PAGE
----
a gripping surface, at least a portion of said gripping surface periodically movable past a source of UV radiation disposed in proximity with said surface, and said portion of said gripping surface being contactable by a user's hand when the user grasps the handle; wherein said portion of said gripping surface is repeatedly exposed to UV radiation.
14. An apparatus according to claim 13 further comprising means for periodically moving said portion of the gripping surface past said UV radiation source.
15. An apparatus according to claim 13 wherein said UV radiation source emits radiation having a wavelength of between approximately 240 nm and approximately 280 nm.
16. An apparatus according to claim 15 wherein said gripping surface defines a cylinder.
17. An apparatus according to claim 15 wherein said gripping surface defines an annulus.
18. An apparatus according to claim 15 wherein said gripping surface defines a solid disk.
19. An apparatus according to claim 14 wherein said means for periodically moving said portion of the gripping surface past said UV radiation source comprises an electric motor in operable connection with said gripping surface.
20. An apparatus according to claim 13 further comprising a shield disposed around said radiation source, said shield having an aperture therein through which radiation may pass, said aperture being closely adjacent to said gripping surface.
21. A self-sterilizing gripping apparatus comprising:
a gripping surface, a portion of said gripping surface being contactable by a user's hand when the user grasps the apparatus;
a source of UV radiation disposed in proximity with said gripping surface; and
means for periodically moving said portion of the gripping surface past said UV radiation source;
wherein said portion of said gripping surface is repeatedly exposed to UV radiation; and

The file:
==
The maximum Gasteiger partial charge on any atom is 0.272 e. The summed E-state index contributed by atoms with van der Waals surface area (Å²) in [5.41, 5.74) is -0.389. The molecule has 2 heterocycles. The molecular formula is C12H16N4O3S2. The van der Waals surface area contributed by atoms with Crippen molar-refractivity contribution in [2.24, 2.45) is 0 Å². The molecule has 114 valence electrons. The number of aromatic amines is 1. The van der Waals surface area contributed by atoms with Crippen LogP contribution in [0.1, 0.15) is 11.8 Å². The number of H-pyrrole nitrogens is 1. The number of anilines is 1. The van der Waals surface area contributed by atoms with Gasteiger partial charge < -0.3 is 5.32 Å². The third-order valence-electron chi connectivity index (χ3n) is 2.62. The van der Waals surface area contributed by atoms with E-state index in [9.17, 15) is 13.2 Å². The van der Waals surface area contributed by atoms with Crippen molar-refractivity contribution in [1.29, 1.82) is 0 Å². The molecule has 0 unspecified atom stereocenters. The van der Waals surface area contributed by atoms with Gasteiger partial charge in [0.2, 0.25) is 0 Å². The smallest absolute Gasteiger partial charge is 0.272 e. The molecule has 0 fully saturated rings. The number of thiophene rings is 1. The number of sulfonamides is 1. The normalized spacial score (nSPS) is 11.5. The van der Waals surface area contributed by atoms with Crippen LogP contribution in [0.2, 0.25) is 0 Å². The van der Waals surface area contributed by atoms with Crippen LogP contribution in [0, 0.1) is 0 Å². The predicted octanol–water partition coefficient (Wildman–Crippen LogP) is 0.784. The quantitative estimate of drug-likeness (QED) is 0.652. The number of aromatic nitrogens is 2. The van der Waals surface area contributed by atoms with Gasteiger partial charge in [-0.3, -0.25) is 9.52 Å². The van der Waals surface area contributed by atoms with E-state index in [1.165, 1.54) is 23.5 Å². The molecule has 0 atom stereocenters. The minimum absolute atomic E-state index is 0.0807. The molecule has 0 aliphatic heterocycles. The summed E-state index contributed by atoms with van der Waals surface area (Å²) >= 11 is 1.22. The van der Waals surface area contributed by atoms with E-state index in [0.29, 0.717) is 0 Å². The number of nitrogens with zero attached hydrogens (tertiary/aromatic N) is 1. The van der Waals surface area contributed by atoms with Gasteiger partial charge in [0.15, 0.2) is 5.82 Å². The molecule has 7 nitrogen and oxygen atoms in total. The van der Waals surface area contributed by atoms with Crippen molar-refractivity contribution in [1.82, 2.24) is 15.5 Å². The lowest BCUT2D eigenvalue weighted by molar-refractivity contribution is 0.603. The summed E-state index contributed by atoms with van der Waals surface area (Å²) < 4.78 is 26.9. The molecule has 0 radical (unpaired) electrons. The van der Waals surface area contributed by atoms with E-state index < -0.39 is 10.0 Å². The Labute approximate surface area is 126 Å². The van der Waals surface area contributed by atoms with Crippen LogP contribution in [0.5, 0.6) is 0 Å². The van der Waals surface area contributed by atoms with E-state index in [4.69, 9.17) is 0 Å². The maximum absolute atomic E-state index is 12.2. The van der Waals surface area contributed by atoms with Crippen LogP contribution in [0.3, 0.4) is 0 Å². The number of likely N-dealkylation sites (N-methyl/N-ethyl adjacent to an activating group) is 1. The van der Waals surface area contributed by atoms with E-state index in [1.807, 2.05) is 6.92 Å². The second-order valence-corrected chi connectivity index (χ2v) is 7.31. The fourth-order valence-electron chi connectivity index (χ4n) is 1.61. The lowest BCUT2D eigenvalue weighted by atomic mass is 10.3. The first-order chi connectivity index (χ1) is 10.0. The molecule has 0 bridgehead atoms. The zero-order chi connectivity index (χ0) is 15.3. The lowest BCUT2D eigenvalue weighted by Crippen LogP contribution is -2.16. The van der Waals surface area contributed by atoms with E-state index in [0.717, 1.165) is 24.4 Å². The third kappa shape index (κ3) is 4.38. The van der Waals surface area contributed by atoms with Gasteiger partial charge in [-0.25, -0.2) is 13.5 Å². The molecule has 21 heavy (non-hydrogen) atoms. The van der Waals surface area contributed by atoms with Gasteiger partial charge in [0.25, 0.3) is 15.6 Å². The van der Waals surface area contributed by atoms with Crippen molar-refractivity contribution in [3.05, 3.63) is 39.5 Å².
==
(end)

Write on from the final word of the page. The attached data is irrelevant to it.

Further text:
wherein said gripping surface defines a member selected from the group consisting of cylinders, annuluses, and disks.
Description
CROSS-REFERENCE TO RELATED APPLICATIONS

This application is a continuation-in-part of U.S. patent application Ser. No. 11/299,987, now allowed, filed on Dec. 12, 2005, and entitled “Sterilization of Gripping Surfaces,” the teachings of which are incorporated herein.

BACKGROUND OF THE INVENTION

1. Field of the Invention (Technical Field)

The present invention relates to the prevention or control of communicable diseases, and more particularly to a method and apparatus for sterilizing manual gripping surfaces, and specifically to a method and apparatus for sterilizing door handles and knobs.

2. Background Art

Many communicable diseases are transmitted by physical contact between persons, or between a person and surface with which an infected person previously has come in contact. The types and seriousness of communicable diseases transmitted in this manner are varied. Viral and bacterial diseases alike can be communicated by physical contact with surfaces upon which the infectious agents reside. Further, there is an increasing awareness and concern worldwide of the possibility of widespread outbreaks, or even pandemics, of communicable disease; these concerns stem in part from possible spontaneous mutations of influenza and other viruses, as well as the increasing resistance of bacterial strains to conventional and even newly developed and powerful antibiotics.

Consequently, there is a need for improved means for combating the spread of diseases that may be communicated via physical contact with infected surfaces. It has long been known that the frequent washing of one's hands is an effective method for reducing the spread of disease. Perhaps more than any other practice, frequent and thorough washing of the hands may be the preeminent method for avoiding contracting diseases that are contracted by physical contact with infected surfaces (including the hands of other persons, e.g., by way of a handshake).